The law of thy mouth is better unto me
Than thousands of gold and silver (Psa 119.72).
If we really believed them, the letters we receive announcing that we have won a fortune would get our attention, but we have learned from experience about the fine print. You’ve seen it before, haven’t you?
YOU HAVE WON TEN MILLION DOLLARS
if you enter our drawing and are one of our lucky winners
(odds of winning: 1 in 100,000,000)
Our culture celebrates the god Mammon. People devote their lives to its service and will sacrifice anything for it, and so the promise of easy money is a great temptation for many.
In our text, the psalmist expresses his estimation of God’s Word in comparison with money. The “law” (Heb. torah) means “regulation, a legal prescription of something that should or must be done,” and in this context it refers to the Holy Scriptures, the written code of God’s revealed will. Today, that includes the whole Bible and only the Bible, but in those days they had only a fraction of it.
The original stresses the superiority of Scripture to money, as it has this Hebrew word order: Better [is] / to me / the law of / Your mouth / than thousands of / gold / and silver (seven words). God’s Word is not only objectively better, but the psalmist conveys his subjective feelings, thoughts, and attitude toward it by the phrase, “unto me.” While his appraisal is absolutely correct, it is not shared by everyone, of course. This spiritual discernment and love of God’s Word is characteristic of the righteous and never found in the unconverted. They much prefer money instead.
The quantity of “thousands” may be the number of unspoken “pieces,” a common form of currency in those days (cf. 2 Kgs 5.5; Job 42.11), but it is intended to be understood as a vast quantity, so that the psalmist is testifying that he values Scripture above any amount of money (cf. 119.127). Owning much gold and silver was proof of great wealth (cf. Gen 13.2; Num 22.18; Deut 8.13). As today, gold was the more valuable of the two. During Solomon’s reign gold became so plentiful that silver lost much of its value—a rare occurrence (1 Kgs 10.21).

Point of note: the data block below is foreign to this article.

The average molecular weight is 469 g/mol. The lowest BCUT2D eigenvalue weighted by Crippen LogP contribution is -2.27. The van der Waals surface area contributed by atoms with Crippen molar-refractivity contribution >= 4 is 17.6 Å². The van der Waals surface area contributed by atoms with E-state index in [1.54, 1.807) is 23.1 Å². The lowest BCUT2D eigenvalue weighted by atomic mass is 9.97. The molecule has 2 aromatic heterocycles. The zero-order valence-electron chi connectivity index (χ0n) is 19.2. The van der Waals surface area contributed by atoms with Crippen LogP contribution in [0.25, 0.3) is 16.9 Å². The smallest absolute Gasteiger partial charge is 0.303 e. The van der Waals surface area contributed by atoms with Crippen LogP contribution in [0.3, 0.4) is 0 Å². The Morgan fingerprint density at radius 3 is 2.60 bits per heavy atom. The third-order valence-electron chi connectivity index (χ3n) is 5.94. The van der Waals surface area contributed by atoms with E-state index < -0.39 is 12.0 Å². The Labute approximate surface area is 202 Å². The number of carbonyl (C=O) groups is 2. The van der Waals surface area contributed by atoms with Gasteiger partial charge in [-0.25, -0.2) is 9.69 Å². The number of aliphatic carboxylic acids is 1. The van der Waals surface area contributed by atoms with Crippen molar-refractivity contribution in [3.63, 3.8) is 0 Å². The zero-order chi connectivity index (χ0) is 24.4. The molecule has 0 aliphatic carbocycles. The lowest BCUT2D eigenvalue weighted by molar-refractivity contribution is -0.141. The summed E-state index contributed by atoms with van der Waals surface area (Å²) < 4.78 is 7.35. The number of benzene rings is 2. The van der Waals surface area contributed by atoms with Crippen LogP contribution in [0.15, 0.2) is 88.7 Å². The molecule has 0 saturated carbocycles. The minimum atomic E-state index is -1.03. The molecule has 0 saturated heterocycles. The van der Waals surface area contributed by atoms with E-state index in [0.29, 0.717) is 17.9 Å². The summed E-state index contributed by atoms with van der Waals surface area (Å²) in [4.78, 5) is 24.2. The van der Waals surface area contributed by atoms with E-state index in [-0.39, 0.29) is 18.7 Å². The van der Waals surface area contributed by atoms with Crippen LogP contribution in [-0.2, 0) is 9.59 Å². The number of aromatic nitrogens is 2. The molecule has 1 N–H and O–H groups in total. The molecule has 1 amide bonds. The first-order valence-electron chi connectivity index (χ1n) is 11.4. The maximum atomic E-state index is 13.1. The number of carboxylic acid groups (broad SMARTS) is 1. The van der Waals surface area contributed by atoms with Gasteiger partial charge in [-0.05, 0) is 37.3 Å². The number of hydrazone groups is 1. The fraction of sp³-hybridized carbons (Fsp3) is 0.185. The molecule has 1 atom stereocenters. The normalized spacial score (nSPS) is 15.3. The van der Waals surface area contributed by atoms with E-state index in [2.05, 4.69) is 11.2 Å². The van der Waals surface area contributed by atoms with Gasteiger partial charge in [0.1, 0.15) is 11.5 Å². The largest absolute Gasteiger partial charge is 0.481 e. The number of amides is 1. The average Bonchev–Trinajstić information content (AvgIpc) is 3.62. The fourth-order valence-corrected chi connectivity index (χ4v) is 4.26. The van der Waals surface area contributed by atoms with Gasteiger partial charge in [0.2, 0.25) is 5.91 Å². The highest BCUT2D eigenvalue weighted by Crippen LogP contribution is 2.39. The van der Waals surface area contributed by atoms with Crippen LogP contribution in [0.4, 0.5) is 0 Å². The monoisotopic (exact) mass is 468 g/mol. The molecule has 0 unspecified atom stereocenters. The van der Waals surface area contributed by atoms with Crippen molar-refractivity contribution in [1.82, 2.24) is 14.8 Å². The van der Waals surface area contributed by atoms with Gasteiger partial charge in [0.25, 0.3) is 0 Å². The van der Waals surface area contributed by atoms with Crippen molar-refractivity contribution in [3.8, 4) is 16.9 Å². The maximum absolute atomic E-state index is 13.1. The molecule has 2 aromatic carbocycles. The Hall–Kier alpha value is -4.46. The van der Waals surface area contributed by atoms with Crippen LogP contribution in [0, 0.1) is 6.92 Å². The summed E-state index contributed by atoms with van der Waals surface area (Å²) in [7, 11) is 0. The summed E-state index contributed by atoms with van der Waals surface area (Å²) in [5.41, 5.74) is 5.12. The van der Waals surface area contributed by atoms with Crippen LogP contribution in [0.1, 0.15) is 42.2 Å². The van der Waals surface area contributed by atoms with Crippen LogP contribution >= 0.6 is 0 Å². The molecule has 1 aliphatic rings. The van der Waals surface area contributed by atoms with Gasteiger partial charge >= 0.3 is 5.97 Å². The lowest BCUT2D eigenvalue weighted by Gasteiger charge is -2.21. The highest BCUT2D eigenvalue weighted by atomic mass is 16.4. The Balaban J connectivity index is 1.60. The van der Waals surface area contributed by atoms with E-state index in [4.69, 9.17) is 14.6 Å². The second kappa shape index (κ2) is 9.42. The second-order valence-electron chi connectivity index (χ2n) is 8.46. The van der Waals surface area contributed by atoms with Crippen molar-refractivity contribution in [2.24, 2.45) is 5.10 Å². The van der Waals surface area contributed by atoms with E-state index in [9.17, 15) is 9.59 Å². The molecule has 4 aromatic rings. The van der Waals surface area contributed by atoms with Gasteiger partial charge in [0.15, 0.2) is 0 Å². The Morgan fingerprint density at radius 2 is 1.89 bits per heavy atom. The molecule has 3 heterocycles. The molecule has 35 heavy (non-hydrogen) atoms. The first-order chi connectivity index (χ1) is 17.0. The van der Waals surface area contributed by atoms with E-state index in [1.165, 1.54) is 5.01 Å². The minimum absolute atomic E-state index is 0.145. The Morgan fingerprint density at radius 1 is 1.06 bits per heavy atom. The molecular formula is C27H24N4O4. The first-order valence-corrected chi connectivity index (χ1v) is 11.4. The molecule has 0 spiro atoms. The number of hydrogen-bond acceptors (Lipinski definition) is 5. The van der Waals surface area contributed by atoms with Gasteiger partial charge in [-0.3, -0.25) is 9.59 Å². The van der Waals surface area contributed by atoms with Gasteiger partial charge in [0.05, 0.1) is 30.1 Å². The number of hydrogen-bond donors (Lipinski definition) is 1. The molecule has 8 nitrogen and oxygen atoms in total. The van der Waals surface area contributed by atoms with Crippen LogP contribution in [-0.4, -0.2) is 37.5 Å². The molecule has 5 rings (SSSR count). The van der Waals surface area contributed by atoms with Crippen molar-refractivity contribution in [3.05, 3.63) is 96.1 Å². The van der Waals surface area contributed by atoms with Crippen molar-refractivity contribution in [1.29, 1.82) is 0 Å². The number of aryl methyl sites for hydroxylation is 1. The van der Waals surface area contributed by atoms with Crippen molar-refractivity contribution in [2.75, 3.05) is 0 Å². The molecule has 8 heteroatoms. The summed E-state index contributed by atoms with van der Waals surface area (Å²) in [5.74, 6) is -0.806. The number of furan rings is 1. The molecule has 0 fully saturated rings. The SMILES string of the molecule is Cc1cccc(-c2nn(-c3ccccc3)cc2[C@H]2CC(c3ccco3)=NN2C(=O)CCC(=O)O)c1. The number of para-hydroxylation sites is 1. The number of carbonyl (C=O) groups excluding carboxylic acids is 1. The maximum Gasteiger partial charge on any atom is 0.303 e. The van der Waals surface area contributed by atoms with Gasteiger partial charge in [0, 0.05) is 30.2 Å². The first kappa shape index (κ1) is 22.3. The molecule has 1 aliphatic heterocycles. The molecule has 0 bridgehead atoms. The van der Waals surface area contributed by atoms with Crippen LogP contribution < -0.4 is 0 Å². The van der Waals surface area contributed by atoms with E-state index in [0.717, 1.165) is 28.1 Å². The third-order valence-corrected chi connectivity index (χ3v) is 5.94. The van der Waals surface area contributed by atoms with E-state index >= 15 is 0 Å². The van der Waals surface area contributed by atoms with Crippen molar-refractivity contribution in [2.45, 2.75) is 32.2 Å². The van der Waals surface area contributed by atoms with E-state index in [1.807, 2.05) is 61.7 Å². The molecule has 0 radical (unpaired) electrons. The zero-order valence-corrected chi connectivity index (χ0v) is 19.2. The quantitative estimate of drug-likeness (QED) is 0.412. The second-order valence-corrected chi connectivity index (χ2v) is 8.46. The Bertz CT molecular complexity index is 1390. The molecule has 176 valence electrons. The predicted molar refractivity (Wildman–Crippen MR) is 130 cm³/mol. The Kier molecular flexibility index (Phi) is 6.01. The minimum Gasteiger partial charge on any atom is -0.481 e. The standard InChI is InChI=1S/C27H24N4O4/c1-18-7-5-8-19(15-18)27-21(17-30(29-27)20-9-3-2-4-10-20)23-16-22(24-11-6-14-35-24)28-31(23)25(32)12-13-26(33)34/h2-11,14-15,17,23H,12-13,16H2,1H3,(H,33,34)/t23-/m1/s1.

The text indicates why the text of Holy Scripture was so precious to him. It was “the law of thy mouth,” that is, of the mouth of the Lord (vv. 1, “the law of the LORD;” the whole psalm refers to this repeatedly). The fact that he describes Scripture this way not only affirms his faith in its divine origin (God is the author of Scripture, so that the very words are His, through He used men to write it), but explains his attachment to it. Anyone who loves God will love His Word, since it is the very expression of His being, His will, His works, and His glory.
Scripture is a God-saturated Book in a form very human; it is comparable to the incarnation of God in the Person of our Lord Jesus Christ, who is “truly God and truly man” (Symbol of Chalcedon). Similarly, by the miracle of inspiration, God brought men to commit His own Word to writing (2 Tim 3.16), as much as if the same words had been breathed out of His own mouth, if He had a physical mouth. Further, God has preserved His Word and is still speaking today in and by the Scriptures (see Heb 3.7). This belief is no novelty but has been the orthodox faith of the church for ages.